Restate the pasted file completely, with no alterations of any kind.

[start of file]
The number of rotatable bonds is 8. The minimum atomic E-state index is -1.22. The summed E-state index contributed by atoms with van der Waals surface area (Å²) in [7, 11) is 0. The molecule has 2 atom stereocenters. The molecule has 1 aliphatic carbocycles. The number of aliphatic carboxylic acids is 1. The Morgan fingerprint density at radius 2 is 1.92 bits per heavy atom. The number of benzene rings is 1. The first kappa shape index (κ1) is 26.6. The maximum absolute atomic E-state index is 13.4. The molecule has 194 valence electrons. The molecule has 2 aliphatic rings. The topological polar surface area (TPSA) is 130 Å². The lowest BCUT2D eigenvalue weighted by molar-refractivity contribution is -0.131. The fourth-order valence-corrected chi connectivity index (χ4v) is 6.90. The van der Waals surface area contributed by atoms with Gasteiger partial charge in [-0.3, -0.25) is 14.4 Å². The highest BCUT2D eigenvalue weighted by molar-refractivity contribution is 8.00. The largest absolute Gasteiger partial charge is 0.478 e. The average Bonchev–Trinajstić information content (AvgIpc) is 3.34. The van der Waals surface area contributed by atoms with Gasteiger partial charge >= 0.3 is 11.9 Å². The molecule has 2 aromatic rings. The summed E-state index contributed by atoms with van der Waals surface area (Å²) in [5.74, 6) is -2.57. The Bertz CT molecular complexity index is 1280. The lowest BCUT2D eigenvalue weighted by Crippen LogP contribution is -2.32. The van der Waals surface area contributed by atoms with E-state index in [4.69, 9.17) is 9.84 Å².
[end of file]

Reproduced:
The number of rotatable bonds is 8. The minimum atomic E-state index is -1.22. The summed E-state index contributed by atoms with van der Waals surface area (Å²) in [7, 11) is 0. The molecule has 2 atom stereocenters. The molecule has 1 aliphatic carbocycles. The number of aliphatic carboxylic acids is 1. The Morgan fingerprint density at radius 2 is 1.92 bits per heavy atom. The number of benzene rings is 1. The first kappa shape index (κ1) is 26.6. The maximum absolute atomic E-state index is 13.4. The molecule has 194 valence electrons. The molecule has 2 aliphatic rings. The topological polar surface area (TPSA) is 130 Å². The lowest BCUT2D eigenvalue weighted by molar-refractivity contribution is -0.131. The fourth-order valence-corrected chi connectivity index (χ4v) is 6.90. The van der Waals surface area contributed by atoms with Gasteiger partial charge in [-0.3, -0.25) is 14.4 Å². The highest BCUT2D eigenvalue weighted by molar-refractivity contribution is 8.00. The largest absolute Gasteiger partial charge is 0.478 e. The average Bonchev–Trinajstić information content (AvgIpc) is 3.34. The van der Waals surface area contributed by atoms with Gasteiger partial charge >= 0.3 is 11.9 Å². The molecule has 2 aromatic rings. The summed E-state index contributed by atoms with van der Waals surface area (Å²) in [5.74, 6) is -2.57. The Bertz CT molecular complexity index is 1280. The lowest BCUT2D eigenvalue weighted by Crippen LogP contribution is -2.32. The van der Waals surface area contributed by atoms with E-state index in [4.69, 9.17) is 9.84 Å².